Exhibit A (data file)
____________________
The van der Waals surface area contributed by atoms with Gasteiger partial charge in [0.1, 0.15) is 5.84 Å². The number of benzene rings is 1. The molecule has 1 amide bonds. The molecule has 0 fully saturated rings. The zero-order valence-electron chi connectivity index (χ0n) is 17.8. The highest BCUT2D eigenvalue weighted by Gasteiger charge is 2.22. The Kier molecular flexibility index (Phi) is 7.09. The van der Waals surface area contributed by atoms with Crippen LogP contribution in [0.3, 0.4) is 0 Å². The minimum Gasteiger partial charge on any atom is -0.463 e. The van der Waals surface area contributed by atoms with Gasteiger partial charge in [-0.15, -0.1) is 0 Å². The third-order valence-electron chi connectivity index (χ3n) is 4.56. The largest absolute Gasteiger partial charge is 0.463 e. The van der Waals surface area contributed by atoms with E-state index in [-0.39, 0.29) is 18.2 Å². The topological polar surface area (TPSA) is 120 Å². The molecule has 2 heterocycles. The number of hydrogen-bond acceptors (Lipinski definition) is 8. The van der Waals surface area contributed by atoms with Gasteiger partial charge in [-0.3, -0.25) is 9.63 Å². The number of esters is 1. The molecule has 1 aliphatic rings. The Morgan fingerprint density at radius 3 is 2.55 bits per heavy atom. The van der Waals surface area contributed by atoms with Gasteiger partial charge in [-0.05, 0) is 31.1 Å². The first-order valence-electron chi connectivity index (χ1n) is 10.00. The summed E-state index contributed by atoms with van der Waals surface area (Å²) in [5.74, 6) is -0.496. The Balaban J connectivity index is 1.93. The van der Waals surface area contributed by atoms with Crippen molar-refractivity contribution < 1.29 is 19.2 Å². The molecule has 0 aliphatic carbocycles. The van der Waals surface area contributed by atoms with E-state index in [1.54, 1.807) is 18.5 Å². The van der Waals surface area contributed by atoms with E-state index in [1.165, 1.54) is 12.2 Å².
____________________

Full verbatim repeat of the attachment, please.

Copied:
The van der Waals surface area contributed by atoms with Gasteiger partial charge in [0.1, 0.15) is 5.84 Å². The number of benzene rings is 1. The molecule has 1 amide bonds. The molecule has 0 fully saturated rings. The zero-order valence-electron chi connectivity index (χ0n) is 17.8. The highest BCUT2D eigenvalue weighted by Gasteiger charge is 2.22. The Kier molecular flexibility index (Phi) is 7.09. The van der Waals surface area contributed by atoms with Crippen LogP contribution in [0.3, 0.4) is 0 Å². The minimum Gasteiger partial charge on any atom is -0.463 e. The van der Waals surface area contributed by atoms with Gasteiger partial charge in [-0.15, -0.1) is 0 Å². The third-order valence-electron chi connectivity index (χ3n) is 4.56. The largest absolute Gasteiger partial charge is 0.463 e. The van der Waals surface area contributed by atoms with E-state index in [-0.39, 0.29) is 18.2 Å². The topological polar surface area (TPSA) is 120 Å². The molecule has 2 heterocycles. The number of hydrogen-bond acceptors (Lipinski definition) is 8. The van der Waals surface area contributed by atoms with Gasteiger partial charge in [-0.3, -0.25) is 9.63 Å². The number of esters is 1. The molecule has 1 aliphatic rings. The Morgan fingerprint density at radius 3 is 2.55 bits per heavy atom. The van der Waals surface area contributed by atoms with Gasteiger partial charge in [-0.05, 0) is 31.1 Å². The first-order valence-electron chi connectivity index (χ1n) is 10.00. The summed E-state index contributed by atoms with van der Waals surface area (Å²) in [5.74, 6) is -0.496. The Balaban J connectivity index is 1.93. The van der Waals surface area contributed by atoms with Crippen molar-refractivity contribution < 1.29 is 19.2 Å². The molecule has 0 aliphatic carbocycles. The van der Waals surface area contributed by atoms with E-state index in [1.54, 1.807) is 18.5 Å². The van der Waals surface area contributed by atoms with E-state index in [1.165, 1.54) is 12.2 Å².